"Not in My Backyard", or NIMBY, is a term used to describe a person or a group of people who strongly oppose new development in their communities. Whether it's a new housing complex, retail development, casino or power plant, NIMBYs - as they are commonly referred to - will actively organize to communicate their opposition to a local project in an effort to curb development. These days, the "Backyard" in NIMBY has grown so vastly, that residents often oppose airplane flight paths, offshore wind and liquefied natural gas terminals.
More often it seems that NIMBY activists are simply in it to win it. They speak out, without taking the time to educate themselves with accurate information pertaining to the development at hand. While NIMBY groups may protest loud and proud, their motives often stem from misinformation and poor communication between project representatives and the community.
So how does a company relay factual information regarding the project to the general public? It's simple. They hire a grassroots public affairs firm to enlist community support and engage conversation relating to the project.
One of the most common phrases we hear from a company facing strong project opposition is "they have everything under control" or "we have a public relations firm in place." Fast forward two weeks later, and it is front page news that their project has been defeated.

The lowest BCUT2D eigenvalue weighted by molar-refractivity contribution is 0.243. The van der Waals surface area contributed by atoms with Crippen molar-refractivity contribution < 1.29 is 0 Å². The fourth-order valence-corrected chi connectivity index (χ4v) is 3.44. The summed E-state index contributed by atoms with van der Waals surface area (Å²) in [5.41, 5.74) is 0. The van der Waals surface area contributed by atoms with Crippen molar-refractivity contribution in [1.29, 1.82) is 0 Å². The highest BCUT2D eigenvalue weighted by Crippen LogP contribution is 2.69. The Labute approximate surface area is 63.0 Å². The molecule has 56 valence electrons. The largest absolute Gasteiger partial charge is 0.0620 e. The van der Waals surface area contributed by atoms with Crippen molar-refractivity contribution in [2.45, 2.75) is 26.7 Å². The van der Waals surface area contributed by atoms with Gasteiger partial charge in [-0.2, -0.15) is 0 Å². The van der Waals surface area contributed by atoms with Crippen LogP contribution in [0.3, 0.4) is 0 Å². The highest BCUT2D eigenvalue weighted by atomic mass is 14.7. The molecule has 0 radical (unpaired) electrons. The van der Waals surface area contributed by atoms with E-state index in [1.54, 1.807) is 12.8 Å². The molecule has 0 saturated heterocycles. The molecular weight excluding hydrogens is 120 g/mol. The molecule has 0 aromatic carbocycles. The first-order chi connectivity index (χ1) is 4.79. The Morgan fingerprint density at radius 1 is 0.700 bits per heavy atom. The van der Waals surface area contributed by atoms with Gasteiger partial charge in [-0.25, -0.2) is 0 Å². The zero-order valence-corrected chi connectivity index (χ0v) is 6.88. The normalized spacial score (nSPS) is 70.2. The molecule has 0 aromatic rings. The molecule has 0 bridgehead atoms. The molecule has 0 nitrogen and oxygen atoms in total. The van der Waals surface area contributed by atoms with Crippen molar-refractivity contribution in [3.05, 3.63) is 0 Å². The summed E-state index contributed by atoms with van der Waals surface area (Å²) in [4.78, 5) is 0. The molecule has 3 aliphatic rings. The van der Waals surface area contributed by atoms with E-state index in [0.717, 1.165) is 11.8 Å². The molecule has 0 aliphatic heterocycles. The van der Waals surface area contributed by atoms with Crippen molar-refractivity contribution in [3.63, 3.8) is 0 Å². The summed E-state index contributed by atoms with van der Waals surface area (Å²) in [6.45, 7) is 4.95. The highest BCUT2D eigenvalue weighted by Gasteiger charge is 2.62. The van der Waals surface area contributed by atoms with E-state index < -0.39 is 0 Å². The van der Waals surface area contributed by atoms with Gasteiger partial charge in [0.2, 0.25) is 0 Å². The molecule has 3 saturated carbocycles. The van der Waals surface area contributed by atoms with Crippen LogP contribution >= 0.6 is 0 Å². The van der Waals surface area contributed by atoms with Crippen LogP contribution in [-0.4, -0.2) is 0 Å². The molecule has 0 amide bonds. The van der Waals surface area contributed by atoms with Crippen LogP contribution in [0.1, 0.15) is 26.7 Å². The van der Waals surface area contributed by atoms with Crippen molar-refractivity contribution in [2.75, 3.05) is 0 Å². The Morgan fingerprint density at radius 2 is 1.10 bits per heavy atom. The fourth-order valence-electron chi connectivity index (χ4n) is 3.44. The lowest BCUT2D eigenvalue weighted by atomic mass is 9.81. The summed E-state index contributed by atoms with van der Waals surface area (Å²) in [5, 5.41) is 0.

The fact of the matter is, most PR firms are not experienced with the grassroots techniques needed to find local supporters to speak out on projects and win a campaign. Rallying this local support is a key component to any contentious proposal. By finding these local allies and forming a supporter coalition, developers are able to build support for their project from day one.
Coalition building creates social change in a community that is being flanked with negativity. A common goal of building and bettering their community helps supporters bring a logical voice and a positive attitude to any new development project. Instead of focusing on the picketers outside of a public hearing, developers need to concentrate on gaining this support with a variety of tactics commonly used to battle the NIMBY issue.
Obtaining supportive reinforcement means knowing who to target. Preliminary research of the town is pertinent in the first stages of a development project. This does not only include a thorough analysis of the demographics of the area, but also the opinions and political agendas of leading local officials and legislators. Research of third party organizations, including non-profit agencies and business groups, will help identify a potential support network. This often leads to a helping hand if they may have something to gain from the development.
Sending the Message
Once the developer has filed an application with the town, a press release announcing the project and introducing the public to basic facts about the development can often eliminate rumors and misinterpretations from pro-NIMBY groups. Soon after the release hits, an introductory mail piece is distributed to all households to keep the idea of your new development fresh in mind; materials like direct mailers, e-mail reminders, and newspaper ads remind potential supporters of the advantages that a new development will bring.
Local residents who want to see economic development or positive change in their community will help out in any way they can. Of course, some may be more vocal than others. A good tactic may be to pinpoint those "super supporters" who are willing to write letters to local newspapers and decision makers, both in support of the project and as a rebuttal to any NIMBY arguments.